An Army Chaplain’s Memorial Day of Hope
How one cantor gained a new view of the holiday, and a belief in a brighter future
The soldiers participating in the run had been given colored glow-sticks (chem-lights, as they’re called in the Army), and it was the flickers of these colors in my peripheral vision that roused me out of my trance. I watched as they finished the final mile and came into view of the memorial, and you could feel them realize that they had unexpectedly come upon a holy place. Sweaty and winded from the run, visible only by the colored chem-lights that dangled from every part of their running clothes, they explored the memorial in whatever way seemed most natural in the moment. Groups of them clumped together to watch the slideshow while others wandered around the glowing cemetery, silently communing with memories of the friends they would never see again.
The service was short, not more than 25 minutes. Conducted entirely in the dark, illuminated only by the soldiers’ chem-lights, the podium, and the slideshow, it was completely without formality or fanfare. We recited the 23rd Psalm, read passages from the Prophets and the New Testament, and listened to a short memorial message from the command chaplain. A quartet of female soldiers sang “Amazing Grace,” and I chanted El Male Rachamim, after which an honor guard fired memorial volleys and a bugler played taps to conclude the ceremony.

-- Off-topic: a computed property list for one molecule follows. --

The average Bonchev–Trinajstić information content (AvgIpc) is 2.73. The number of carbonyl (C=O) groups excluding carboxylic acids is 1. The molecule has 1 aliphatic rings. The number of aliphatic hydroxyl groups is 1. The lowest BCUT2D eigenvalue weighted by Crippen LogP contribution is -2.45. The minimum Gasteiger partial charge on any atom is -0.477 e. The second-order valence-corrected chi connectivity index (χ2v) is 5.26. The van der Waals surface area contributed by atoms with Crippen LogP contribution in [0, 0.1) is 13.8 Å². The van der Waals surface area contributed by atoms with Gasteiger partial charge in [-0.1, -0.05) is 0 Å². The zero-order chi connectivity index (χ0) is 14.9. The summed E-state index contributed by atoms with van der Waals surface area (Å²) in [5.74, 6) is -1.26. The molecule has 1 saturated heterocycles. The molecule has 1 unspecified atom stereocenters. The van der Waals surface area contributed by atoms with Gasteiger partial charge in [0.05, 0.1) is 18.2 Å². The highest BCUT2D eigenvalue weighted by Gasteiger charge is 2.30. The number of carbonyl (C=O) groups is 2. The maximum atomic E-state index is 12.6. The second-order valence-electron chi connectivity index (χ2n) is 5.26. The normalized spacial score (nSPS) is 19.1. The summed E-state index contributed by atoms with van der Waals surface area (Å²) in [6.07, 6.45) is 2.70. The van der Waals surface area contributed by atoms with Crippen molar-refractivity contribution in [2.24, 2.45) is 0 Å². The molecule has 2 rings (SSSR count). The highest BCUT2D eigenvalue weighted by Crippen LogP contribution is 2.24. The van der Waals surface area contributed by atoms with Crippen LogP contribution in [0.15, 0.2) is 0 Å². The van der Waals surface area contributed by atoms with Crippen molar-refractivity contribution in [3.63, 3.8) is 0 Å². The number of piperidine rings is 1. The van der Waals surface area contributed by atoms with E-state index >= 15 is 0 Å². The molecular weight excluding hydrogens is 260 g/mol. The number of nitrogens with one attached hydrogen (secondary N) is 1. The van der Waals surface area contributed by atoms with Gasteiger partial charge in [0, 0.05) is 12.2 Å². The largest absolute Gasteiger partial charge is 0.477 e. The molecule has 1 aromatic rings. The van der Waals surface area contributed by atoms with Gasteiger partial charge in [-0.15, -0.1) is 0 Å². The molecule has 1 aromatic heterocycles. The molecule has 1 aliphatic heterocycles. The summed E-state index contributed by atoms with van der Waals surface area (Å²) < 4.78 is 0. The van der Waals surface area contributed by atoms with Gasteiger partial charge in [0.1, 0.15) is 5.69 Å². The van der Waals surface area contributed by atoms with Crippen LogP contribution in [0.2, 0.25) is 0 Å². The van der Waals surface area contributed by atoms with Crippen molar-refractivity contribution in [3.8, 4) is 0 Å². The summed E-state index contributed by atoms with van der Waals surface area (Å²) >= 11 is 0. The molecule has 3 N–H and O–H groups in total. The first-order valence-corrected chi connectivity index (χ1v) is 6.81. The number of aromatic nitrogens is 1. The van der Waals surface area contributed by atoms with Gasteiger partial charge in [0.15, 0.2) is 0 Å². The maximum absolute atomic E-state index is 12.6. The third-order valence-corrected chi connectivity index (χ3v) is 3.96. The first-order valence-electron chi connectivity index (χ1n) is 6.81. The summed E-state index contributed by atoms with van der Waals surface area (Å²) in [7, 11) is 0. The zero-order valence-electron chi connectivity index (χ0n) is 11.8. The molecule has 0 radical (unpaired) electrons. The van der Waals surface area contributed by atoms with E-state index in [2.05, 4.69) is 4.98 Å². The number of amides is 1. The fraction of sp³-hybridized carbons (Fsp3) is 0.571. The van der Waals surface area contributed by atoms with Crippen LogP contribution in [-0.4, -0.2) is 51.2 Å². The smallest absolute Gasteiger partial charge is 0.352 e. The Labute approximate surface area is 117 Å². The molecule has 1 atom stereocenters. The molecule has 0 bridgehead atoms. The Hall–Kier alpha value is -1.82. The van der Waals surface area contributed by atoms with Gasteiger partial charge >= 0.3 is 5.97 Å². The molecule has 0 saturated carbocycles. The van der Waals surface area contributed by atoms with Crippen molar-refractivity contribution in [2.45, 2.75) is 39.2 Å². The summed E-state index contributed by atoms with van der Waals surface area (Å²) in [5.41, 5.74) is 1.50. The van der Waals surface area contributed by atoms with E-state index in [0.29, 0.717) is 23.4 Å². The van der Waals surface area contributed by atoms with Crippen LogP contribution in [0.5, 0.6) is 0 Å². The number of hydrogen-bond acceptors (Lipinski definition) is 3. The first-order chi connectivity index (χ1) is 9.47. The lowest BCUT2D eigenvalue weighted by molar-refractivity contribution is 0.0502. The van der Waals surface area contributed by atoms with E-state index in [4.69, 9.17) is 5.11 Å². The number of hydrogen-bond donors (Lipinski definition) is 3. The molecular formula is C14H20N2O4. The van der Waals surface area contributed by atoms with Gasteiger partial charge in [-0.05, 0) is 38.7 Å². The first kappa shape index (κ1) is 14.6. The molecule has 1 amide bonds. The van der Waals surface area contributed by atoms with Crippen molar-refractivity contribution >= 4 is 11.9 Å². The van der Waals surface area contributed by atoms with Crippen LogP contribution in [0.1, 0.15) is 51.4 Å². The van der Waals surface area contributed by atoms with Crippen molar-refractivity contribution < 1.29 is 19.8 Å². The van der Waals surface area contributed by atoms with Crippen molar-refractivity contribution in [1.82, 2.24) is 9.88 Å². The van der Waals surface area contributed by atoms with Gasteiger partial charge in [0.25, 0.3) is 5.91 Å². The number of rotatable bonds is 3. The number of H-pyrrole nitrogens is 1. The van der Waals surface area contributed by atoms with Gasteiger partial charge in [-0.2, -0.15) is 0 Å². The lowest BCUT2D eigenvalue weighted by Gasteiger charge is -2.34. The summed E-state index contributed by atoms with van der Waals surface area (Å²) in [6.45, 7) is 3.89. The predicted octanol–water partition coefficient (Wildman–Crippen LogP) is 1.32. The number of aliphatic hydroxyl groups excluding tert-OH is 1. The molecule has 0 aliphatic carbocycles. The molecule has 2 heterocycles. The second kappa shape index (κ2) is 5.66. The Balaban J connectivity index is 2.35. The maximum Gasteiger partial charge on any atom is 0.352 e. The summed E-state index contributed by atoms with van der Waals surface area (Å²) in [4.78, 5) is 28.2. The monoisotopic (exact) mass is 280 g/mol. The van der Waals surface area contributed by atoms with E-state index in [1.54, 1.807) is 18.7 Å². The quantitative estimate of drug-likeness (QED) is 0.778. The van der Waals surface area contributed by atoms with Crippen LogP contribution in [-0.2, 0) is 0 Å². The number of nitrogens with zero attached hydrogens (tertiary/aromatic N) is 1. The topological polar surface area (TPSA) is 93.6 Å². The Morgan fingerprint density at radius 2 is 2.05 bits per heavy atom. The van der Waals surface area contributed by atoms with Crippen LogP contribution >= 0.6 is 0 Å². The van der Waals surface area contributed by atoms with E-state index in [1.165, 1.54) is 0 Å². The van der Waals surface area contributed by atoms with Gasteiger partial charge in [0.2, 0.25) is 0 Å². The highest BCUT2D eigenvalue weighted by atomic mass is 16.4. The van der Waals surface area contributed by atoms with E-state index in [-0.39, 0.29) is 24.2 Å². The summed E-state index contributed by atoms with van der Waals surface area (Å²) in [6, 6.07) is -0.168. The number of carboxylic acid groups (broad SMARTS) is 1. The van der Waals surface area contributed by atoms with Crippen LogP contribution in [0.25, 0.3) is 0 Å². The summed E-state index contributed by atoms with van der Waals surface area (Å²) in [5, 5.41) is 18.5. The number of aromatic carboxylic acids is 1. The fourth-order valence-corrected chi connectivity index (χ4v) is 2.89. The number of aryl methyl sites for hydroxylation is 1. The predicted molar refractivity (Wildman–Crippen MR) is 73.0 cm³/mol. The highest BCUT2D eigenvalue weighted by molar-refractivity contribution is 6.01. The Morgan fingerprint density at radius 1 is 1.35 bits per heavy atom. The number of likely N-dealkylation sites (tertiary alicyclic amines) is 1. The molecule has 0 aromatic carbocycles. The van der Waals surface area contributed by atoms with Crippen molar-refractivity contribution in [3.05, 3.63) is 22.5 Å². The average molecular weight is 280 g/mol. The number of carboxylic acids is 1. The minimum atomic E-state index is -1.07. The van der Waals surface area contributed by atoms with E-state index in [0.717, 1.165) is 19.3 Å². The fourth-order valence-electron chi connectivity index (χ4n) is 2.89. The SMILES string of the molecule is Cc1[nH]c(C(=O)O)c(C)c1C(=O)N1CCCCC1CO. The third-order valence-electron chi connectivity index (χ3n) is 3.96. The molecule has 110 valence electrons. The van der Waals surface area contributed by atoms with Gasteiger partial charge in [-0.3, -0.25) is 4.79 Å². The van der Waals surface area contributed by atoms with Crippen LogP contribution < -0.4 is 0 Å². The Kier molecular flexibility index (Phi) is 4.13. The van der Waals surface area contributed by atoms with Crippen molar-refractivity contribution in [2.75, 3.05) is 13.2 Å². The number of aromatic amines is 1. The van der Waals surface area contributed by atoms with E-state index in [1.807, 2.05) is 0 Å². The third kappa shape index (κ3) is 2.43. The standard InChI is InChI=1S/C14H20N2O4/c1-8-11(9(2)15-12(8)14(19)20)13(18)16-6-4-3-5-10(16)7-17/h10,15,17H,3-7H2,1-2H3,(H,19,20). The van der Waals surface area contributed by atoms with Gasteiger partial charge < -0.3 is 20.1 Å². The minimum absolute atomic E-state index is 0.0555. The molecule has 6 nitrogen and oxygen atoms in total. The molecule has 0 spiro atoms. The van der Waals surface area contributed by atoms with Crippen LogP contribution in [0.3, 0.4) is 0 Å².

But then something happened that was truly as magical as it was spontaneous. As the crowd dispersed, a soldier walking among the rows of white lanterns removed his chem-light and placed it inside one of the paper bags, which now glowed with color. Another soldier followed and another and another. The whiteness of death and loss literally started to dissolve in a rainbow of memory and hope. “Like the appearance of the bow that is in the cloud on the day of rain, so was the appearance of the brightness all around,” described the Prophet Ezekiel, in the haftorah portion for Shavuot. “Such was the appearance of the likeness of the glory of the Lord.”
I had always associated Shavuot with Revelation and Memorial Day with duty, but I had never associated either of them with hope. And yet when Ruth’s eyes saw nothing but sorrow and death in her family, her heart believed in a brighter future ahead. Her embrace of Judaism was more a prayer for what could be than a reaction to what already was. As I watched the chem-lights twinkle, I realized that was the soldiers’ prayer as well—for a time when friends and loved ones would never be separated by war again. Perhaps in a strange way it’s easier to be optimistic after you’ve actually sacrificed or lost something. I hadn’t known. As it turned out, God did create that Memorial Day specifically for me.
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